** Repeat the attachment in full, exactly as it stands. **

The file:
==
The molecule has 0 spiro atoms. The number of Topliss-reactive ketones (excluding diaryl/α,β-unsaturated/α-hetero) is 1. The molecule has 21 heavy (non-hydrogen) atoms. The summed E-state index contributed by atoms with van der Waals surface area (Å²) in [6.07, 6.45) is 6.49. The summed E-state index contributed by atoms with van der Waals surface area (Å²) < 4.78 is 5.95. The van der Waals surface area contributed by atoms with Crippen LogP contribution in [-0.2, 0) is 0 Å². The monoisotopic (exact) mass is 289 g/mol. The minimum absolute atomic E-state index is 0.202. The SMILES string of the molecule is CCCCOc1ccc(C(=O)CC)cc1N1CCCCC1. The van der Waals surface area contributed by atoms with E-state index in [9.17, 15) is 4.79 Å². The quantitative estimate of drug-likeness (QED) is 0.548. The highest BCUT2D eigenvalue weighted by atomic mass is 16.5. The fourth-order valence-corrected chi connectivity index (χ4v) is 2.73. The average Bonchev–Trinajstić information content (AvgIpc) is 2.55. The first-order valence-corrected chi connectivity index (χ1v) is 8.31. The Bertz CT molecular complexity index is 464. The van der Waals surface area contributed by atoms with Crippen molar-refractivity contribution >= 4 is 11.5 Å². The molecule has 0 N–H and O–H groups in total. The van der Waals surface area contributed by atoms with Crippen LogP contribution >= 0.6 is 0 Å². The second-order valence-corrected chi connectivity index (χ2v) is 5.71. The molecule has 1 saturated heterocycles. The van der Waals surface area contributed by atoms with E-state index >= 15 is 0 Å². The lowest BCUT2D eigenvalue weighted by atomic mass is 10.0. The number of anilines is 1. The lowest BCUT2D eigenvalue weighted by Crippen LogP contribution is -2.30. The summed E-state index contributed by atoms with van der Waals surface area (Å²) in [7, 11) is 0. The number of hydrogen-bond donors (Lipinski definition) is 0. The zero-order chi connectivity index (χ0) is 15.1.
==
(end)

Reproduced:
The molecule has 0 spiro atoms. The number of Topliss-reactive ketones (excluding diaryl/α,β-unsaturated/α-hetero) is 1. The molecule has 21 heavy (non-hydrogen) atoms. The summed E-state index contributed by atoms with van der Waals surface area (Å²) in [6.07, 6.45) is 6.49. The summed E-state index contributed by atoms with van der Waals surface area (Å²) < 4.78 is 5.95. The van der Waals surface area contributed by atoms with Crippen LogP contribution in [-0.2, 0) is 0 Å². The monoisotopic (exact) mass is 289 g/mol. The minimum absolute atomic E-state index is 0.202. The SMILES string of the molecule is CCCCOc1ccc(C(=O)CC)cc1N1CCCCC1. The van der Waals surface area contributed by atoms with E-state index in [9.17, 15) is 4.79 Å². The quantitative estimate of drug-likeness (QED) is 0.548. The highest BCUT2D eigenvalue weighted by atomic mass is 16.5. The fourth-order valence-corrected chi connectivity index (χ4v) is 2.73. The average Bonchev–Trinajstić information content (AvgIpc) is 2.55. The first-order valence-corrected chi connectivity index (χ1v) is 8.31. The Bertz CT molecular complexity index is 464. The van der Waals surface area contributed by atoms with Crippen molar-refractivity contribution >= 4 is 11.5 Å². The molecule has 0 N–H and O–H groups in total. The van der Waals surface area contributed by atoms with Crippen LogP contribution >= 0.6 is 0 Å². The second-order valence-corrected chi connectivity index (χ2v) is 5.71. The molecule has 1 saturated heterocycles. The van der Waals surface area contributed by atoms with E-state index >= 15 is 0 Å². The lowest BCUT2D eigenvalue weighted by atomic mass is 10.0. The number of anilines is 1. The lowest BCUT2D eigenvalue weighted by Crippen LogP contribution is -2.30. The summed E-state index contributed by atoms with van der Waals surface area (Å²) in [7, 11) is 0. The number of hydrogen-bond donors (Lipinski definition) is 0. The zero-order chi connectivity index (χ0) is 15.1.